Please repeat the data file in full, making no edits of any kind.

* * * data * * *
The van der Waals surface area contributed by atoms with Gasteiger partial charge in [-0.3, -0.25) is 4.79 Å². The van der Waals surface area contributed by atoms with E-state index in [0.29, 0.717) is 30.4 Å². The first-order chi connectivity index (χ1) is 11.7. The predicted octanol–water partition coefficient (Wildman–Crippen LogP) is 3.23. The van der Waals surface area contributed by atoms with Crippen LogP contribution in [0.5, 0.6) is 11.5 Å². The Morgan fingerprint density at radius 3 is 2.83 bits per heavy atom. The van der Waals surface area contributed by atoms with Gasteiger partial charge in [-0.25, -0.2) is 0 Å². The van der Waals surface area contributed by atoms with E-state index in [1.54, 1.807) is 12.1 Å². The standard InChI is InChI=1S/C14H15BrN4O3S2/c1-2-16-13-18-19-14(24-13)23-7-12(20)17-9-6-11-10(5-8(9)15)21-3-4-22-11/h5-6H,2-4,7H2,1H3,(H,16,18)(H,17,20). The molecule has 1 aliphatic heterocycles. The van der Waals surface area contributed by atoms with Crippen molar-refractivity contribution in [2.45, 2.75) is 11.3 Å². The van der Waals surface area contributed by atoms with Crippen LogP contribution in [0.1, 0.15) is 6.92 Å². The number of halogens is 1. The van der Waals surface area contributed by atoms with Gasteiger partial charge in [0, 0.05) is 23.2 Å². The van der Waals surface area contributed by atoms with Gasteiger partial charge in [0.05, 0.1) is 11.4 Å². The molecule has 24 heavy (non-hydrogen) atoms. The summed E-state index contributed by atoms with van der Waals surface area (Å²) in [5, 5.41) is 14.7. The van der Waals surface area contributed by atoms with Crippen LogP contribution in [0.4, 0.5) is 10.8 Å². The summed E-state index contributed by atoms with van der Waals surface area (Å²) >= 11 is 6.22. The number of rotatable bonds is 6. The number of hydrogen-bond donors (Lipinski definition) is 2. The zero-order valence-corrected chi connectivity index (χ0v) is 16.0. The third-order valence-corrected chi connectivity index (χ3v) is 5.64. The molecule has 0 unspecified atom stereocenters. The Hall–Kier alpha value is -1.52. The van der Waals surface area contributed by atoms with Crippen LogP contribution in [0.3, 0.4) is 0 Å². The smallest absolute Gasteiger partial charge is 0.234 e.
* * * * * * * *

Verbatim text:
The van der Waals surface area contributed by atoms with Gasteiger partial charge in [-0.3, -0.25) is 4.79 Å². The van der Waals surface area contributed by atoms with E-state index in [0.29, 0.717) is 30.4 Å². The first-order chi connectivity index (χ1) is 11.7. The predicted octanol–water partition coefficient (Wildman–Crippen LogP) is 3.23. The van der Waals surface area contributed by atoms with Crippen LogP contribution in [0.5, 0.6) is 11.5 Å². The Morgan fingerprint density at radius 3 is 2.83 bits per heavy atom. The van der Waals surface area contributed by atoms with Gasteiger partial charge in [-0.25, -0.2) is 0 Å². The van der Waals surface area contributed by atoms with E-state index in [1.54, 1.807) is 12.1 Å². The standard InChI is InChI=1S/C14H15BrN4O3S2/c1-2-16-13-18-19-14(24-13)23-7-12(20)17-9-6-11-10(5-8(9)15)21-3-4-22-11/h5-6H,2-4,7H2,1H3,(H,16,18)(H,17,20). The molecule has 1 aliphatic heterocycles. The van der Waals surface area contributed by atoms with Crippen molar-refractivity contribution in [2.45, 2.75) is 11.3 Å². The van der Waals surface area contributed by atoms with Crippen LogP contribution in [0.1, 0.15) is 6.92 Å². The number of halogens is 1. The van der Waals surface area contributed by atoms with Gasteiger partial charge in [0, 0.05) is 23.2 Å². The van der Waals surface area contributed by atoms with Gasteiger partial charge in [0.05, 0.1) is 11.4 Å². The molecule has 24 heavy (non-hydrogen) atoms. The summed E-state index contributed by atoms with van der Waals surface area (Å²) in [5, 5.41) is 14.7. The van der Waals surface area contributed by atoms with Crippen LogP contribution in [0.4, 0.5) is 10.8 Å². The summed E-state index contributed by atoms with van der Waals surface area (Å²) >= 11 is 6.22. The number of rotatable bonds is 6. The number of hydrogen-bond donors (Lipinski definition) is 2. The zero-order valence-corrected chi connectivity index (χ0v) is 16.0. The third-order valence-corrected chi connectivity index (χ3v) is 5.64. The molecule has 0 unspecified atom stereocenters. The Hall–Kier alpha value is -1.52. The van der Waals surface area contributed by atoms with Crippen LogP contribution in [0.3, 0.4) is 0 Å². The smallest absolute Gasteiger partial charge is 0.234 e.